In other news, today, Knowledge was drug out in the street and shot in the best interest of revisionist history.
I would build an x/y tram and mount a hd digital camera to it. Using a couple of hacks on the camera should be able to remotely trigger it from a computer program. Given stepper motors on the x/y you could control the position of the camera. This setup could be mounted over a table and the map could just lay there. Then do as others have suggested and use stitching software to put the images together.
As part of my job I work with GIS information on a daily basis. I would say the largest issue you are going to run into is getting the map to line up with reality. I know cartographers of old did not have the tools to create accurate maps like we do today. My point being scale may not be constant over the entire map compared to reality. While you may line up one or two points you might find yourself quite off on the others. You might just have to accept it as good enough for government work. I would suggest you look into technologies like geoserver or mapserver. Consequently geoserver has openmaps built into it.
Nothing in your post contradicts what I said. I said they had no obligation to give them to you. Seeing as how you did not address any other examples it's obvious you have no argument.
Personally I'd like to know how he thinks he's going to stop it. Nothing like telling someone 'no' to challenge them.
If you ask your dentist for your x-ray negatives they will not give them to you. It is because you hired them to produce the negatives. You didn't actually buy the x-ray, but the service to produce and interpret them. If you want to change dentists they are under no obligation to give you the originals and they can charge you for copies. Same thing goes with a photographer or even a professor at a university in regards to his curriculum.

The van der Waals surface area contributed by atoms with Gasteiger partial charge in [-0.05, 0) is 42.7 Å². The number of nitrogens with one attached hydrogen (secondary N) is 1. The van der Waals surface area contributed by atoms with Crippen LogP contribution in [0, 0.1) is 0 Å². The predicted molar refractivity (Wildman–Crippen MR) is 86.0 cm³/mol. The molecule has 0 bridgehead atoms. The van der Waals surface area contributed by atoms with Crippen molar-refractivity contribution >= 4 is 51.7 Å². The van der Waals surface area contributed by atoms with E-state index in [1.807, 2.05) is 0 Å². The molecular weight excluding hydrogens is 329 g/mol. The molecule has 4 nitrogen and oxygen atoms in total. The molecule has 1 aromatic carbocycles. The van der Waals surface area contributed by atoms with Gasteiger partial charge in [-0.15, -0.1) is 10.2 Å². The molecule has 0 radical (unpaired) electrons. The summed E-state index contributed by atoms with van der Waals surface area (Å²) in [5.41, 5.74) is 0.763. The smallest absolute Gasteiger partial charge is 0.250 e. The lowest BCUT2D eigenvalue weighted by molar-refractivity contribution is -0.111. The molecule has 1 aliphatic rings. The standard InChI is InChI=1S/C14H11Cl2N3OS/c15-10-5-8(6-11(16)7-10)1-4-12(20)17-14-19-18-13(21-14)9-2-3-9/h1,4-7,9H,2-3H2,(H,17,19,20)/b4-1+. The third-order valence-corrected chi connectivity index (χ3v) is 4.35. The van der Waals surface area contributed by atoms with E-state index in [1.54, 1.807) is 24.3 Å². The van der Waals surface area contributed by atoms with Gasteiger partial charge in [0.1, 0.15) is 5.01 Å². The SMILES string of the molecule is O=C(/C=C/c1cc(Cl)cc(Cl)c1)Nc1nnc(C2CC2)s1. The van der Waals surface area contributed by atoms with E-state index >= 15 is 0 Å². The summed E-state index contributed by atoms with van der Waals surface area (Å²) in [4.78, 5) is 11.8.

Basically the reason I believe dentists do it is to give you a reason not to switch dentists, but it's your dental insurer paying for the negatives anyways. Unless of course my dentist was just being a dick.
The only thing correct about your post is the title.
As a programmer I own all the of the code I write until I sign away that right. It is my companies fault that they did not require me to sign a contract giving up those rights. In fact I brought the issue up to them they still haven't done anything about it.
Try asking your dentist some time if you can have the x-rays they take of your teeth.
Wow talk about anti-microsoft spin. They are campaigning against delaying the rebuilding process.
That's what you get for reading the fucking article.
Are you trying to say Google is afraid their trademark on youtube will run out and come out with NewYouTube in response?
Because otherwise you epically fail at analogies.
Basically what this is about is choice. The companies in question have been notified of the security flaws in their product. They have as of yet fixed said flaws. They have instead prioritized other projects above fixing the bugs. The choice was given to the companies in question. The choice is now being removed due to their inaction.
I will take irresponsible disclosure any day over people not fixing known bugs. This is forcing their hand and that is why they don't like it.
All in all, tough shit for the companies involved.
In an ideal world security flaws would be fixed when they are discovered. I think we can all agree this is not an ideal world.
Regardless of whether a mission expands or contracts, administrative overhead continues to grow at a steady rate.